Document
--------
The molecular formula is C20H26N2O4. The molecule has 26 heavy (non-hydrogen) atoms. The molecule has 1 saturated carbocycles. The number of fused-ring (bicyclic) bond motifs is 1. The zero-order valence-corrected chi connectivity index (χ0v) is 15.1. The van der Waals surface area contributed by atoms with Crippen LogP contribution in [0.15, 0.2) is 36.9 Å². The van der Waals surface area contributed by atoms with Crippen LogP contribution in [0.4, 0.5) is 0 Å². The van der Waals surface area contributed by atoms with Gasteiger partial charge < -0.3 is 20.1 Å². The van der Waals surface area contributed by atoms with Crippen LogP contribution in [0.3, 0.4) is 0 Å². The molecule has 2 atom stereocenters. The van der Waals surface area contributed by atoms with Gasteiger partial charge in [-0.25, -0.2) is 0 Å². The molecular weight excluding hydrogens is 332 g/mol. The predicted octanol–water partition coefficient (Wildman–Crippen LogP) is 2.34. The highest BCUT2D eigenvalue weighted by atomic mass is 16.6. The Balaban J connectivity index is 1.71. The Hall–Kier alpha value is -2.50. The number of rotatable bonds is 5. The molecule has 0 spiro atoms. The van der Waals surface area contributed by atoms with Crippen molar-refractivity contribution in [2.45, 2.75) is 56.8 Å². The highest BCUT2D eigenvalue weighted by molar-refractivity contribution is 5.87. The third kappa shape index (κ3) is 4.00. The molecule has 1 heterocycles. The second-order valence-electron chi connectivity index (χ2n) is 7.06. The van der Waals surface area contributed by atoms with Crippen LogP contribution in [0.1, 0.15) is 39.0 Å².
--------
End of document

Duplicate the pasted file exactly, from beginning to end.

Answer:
The molecular formula is C20H26N2O4. The molecule has 26 heavy (non-hydrogen) atoms. The molecule has 1 saturated carbocycles. The number of fused-ring (bicyclic) bond motifs is 1. The zero-order valence-corrected chi connectivity index (χ0v) is 15.1. The van der Waals surface area contributed by atoms with Crippen LogP contribution in [0.15, 0.2) is 36.9 Å². The van der Waals surface area contributed by atoms with Crippen LogP contribution in [0.4, 0.5) is 0 Å². The van der Waals surface area contributed by atoms with Gasteiger partial charge < -0.3 is 20.1 Å². The van der Waals surface area contributed by atoms with Crippen LogP contribution in [0.3, 0.4) is 0 Å². The molecule has 2 atom stereocenters. The van der Waals surface area contributed by atoms with Gasteiger partial charge in [-0.25, -0.2) is 0 Å². The molecular weight excluding hydrogens is 332 g/mol. The predicted octanol–water partition coefficient (Wildman–Crippen LogP) is 2.34. The highest BCUT2D eigenvalue weighted by atomic mass is 16.6. The Balaban J connectivity index is 1.71. The Hall–Kier alpha value is -2.50. The number of rotatable bonds is 5. The molecule has 0 spiro atoms. The van der Waals surface area contributed by atoms with Crippen molar-refractivity contribution in [2.45, 2.75) is 56.8 Å². The highest BCUT2D eigenvalue weighted by molar-refractivity contribution is 5.87. The third kappa shape index (κ3) is 4.00. The molecule has 1 heterocycles. The second-order valence-electron chi connectivity index (χ2n) is 7.06. The van der Waals surface area contributed by atoms with Crippen LogP contribution in [0.1, 0.15) is 39.0 Å².